Is It Really Learning Loss?

You can’t log in to the internet right now without some expert shouting about “learning loss” for K-12 students. Allegedly, every kid in America is “falling behind” and we need to get them into school pronto or they will never learn anything on time ever again. The schools are “failing our kids.”

Only no one mentions that “on time” is a social construct that is entirely malleable if only we had the will to make changes. All the arguments about opening schools could be settled if we, as a nation, agreed to revise our arbitrary annual learning goals.

Kids don’t have to learn things on a particular schedule. We made up the standards. It wasn’t handed down on stone tablets from on high, never to be revisited or revised. We could alter the whole educational timeline to accommodate the pandemic. We just….haven’t.

Seriously. The entire concern about kids losing a year of classes could be mitigated by collectively agreeing to teach them the stuff they should have learned this year, next year.

Their brains aren’t going anywhere. The information isn’t going anywhere. It can happen later.

But rather than planning for make-up classes when the pandemic ends, we told kids to suck it up and get to work. We took away all their learning tools and said “Learn the same amount of stuff anyway.” It’s unrealistic and unfair to them.

Now, I acknowledge that learning loss for certain groups is a real and present concern. Initial acquisition of literacy and numeracy are far easier at young ages. Kids who are trying to learn English as a second language need specific supports, as do students with special needs.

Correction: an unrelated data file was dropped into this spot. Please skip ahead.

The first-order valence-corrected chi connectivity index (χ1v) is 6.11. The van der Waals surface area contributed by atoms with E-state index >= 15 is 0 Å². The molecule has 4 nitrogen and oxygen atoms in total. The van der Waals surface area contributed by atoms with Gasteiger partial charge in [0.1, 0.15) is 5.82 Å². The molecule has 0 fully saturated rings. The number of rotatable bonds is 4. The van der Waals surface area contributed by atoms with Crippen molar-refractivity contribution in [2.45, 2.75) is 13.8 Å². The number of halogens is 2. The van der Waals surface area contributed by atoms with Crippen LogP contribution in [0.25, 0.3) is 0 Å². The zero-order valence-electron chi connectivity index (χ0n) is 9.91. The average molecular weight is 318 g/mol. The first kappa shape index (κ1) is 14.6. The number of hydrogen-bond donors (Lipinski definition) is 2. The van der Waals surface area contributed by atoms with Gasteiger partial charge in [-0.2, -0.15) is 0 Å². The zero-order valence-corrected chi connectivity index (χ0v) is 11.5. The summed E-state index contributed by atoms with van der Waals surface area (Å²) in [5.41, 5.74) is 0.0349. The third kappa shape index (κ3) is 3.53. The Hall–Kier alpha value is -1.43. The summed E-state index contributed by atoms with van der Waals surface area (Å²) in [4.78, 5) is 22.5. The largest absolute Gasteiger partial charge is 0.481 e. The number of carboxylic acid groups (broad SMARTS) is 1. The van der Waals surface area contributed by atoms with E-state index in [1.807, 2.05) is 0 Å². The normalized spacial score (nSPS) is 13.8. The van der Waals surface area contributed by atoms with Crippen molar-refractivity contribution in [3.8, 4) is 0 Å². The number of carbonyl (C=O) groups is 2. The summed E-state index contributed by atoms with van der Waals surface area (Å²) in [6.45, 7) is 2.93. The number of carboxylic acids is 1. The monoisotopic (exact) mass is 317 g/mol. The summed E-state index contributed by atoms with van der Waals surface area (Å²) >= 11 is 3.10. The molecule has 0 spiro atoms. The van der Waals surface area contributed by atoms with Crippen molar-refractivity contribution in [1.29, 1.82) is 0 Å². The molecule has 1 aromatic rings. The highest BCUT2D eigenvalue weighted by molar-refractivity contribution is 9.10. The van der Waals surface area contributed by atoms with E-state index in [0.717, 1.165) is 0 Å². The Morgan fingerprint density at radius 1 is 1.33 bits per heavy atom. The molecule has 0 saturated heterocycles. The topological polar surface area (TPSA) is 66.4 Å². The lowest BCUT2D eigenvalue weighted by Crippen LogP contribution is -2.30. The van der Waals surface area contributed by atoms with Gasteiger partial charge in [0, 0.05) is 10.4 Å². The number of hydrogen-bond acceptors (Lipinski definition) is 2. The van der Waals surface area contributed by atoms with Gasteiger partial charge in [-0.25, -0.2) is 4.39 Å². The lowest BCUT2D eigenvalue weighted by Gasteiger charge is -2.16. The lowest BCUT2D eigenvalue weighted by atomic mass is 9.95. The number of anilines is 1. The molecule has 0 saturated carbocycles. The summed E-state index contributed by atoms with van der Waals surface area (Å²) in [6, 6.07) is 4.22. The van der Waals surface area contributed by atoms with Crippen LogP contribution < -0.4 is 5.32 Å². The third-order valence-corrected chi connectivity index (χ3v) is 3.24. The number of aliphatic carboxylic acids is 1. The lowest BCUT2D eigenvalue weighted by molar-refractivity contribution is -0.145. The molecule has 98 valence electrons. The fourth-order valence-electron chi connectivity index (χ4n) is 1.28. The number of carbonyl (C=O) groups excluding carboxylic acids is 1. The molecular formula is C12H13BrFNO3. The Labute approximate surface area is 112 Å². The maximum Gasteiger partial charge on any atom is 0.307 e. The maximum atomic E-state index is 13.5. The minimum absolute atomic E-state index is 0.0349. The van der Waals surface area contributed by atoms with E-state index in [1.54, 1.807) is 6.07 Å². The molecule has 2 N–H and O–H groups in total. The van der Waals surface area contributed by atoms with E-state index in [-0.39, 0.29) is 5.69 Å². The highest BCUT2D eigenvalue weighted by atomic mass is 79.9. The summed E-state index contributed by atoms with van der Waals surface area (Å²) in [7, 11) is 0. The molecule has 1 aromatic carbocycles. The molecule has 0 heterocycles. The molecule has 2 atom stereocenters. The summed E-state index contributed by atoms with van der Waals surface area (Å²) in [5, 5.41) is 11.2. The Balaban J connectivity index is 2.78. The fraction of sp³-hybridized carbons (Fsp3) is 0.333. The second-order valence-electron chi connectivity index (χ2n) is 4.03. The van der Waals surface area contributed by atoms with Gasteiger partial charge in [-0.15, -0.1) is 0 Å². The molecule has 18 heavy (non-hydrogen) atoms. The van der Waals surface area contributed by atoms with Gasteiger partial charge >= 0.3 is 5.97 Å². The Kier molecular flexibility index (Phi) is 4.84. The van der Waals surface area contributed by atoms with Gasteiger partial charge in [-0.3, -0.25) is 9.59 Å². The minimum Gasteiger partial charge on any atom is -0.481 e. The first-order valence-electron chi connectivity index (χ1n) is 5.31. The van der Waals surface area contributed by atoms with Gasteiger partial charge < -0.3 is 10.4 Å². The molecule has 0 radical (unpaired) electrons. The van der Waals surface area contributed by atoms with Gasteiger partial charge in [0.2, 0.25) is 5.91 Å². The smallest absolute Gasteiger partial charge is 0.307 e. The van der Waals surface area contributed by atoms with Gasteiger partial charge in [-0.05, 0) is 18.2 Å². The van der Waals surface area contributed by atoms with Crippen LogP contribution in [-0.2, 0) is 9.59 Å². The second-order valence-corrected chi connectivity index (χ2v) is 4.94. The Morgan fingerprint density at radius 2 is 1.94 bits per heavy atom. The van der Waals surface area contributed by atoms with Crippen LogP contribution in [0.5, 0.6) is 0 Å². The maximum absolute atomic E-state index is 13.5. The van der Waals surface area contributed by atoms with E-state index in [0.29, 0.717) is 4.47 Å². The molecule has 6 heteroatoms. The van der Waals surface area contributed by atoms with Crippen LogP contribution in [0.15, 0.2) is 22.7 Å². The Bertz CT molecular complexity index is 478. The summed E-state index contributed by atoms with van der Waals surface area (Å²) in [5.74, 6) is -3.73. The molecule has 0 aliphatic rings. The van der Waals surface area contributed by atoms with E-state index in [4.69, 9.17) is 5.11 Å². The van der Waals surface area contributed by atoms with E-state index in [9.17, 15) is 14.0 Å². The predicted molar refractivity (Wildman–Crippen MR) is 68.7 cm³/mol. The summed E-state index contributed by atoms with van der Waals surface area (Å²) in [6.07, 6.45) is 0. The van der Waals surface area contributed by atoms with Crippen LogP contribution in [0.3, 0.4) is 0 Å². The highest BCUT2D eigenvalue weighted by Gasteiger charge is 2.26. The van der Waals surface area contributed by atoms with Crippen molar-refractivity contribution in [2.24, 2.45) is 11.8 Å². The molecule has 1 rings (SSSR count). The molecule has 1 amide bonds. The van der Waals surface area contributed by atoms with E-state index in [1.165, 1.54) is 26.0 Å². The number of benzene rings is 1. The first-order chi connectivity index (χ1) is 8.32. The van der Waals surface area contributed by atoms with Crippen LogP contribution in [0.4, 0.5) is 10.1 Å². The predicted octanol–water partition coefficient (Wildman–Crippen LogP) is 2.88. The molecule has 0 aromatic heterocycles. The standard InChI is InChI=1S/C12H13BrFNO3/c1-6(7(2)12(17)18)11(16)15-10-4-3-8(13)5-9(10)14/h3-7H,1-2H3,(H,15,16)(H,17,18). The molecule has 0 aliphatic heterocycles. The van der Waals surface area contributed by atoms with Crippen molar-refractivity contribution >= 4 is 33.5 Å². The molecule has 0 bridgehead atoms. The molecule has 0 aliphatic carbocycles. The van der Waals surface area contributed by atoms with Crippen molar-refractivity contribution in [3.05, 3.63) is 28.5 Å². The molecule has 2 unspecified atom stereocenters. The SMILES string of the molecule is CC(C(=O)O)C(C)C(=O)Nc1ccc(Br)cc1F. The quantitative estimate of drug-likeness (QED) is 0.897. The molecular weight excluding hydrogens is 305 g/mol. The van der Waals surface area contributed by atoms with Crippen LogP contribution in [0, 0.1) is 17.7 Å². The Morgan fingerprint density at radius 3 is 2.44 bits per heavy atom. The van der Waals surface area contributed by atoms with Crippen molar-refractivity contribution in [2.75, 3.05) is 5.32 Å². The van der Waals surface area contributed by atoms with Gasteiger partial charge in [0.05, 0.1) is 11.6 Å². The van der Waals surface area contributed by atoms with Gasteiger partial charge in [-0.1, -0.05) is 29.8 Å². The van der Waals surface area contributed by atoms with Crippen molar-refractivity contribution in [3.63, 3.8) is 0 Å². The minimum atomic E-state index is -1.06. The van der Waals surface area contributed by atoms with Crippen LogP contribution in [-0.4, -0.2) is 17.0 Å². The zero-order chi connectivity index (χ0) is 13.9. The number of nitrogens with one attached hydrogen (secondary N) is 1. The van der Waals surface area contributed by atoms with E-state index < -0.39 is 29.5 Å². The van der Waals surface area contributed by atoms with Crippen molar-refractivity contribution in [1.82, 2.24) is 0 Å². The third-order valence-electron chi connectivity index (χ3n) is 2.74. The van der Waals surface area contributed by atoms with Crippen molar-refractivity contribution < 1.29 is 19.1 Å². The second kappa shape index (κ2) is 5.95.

I believe those students should have had a special focus this year. They will truly lose the opportunity to learn if their needs aren’t addressed.

But the high school kids who are tying to cram in as many AP courses as possible before graduation could weather a delay. Those kids could have done some independent study projects with their teachers acting as advisors. Or they could have gone back and revisited material form prior years to deeper their understanding. We didn’t have to try and keep cramming a standard curriculum down their throats.

They can learn calculus next year. European history will still be available after the pandemic. Hell, we could offer them all an additional year of high school or a free year of community college to make up for the lost time. But no. We’re making everyone mask up and try to pretend education can proceed as normal.

It sucks and we suck for doing that to our kids.

The real problem in schools this year isn’t students or teachers. It’s the other adults (parents, politicians) who are demanding typical results in decidedly atypical circumstances.

In other words, it’s our fault and we’re the ones failing our kids with our unrealistic expectations.

One thought on “Is It Really Learning Loss?

  1. If all the people shouting the loudest cared about learning loss, they would have been shouting equally loud for decades about making sure we have small class sizes.

    The same as actual teachers (like me) have been doing for decades.

    What has them upset is the loss of schools’ babysitting function. But that’s not allowed to be mentioned.


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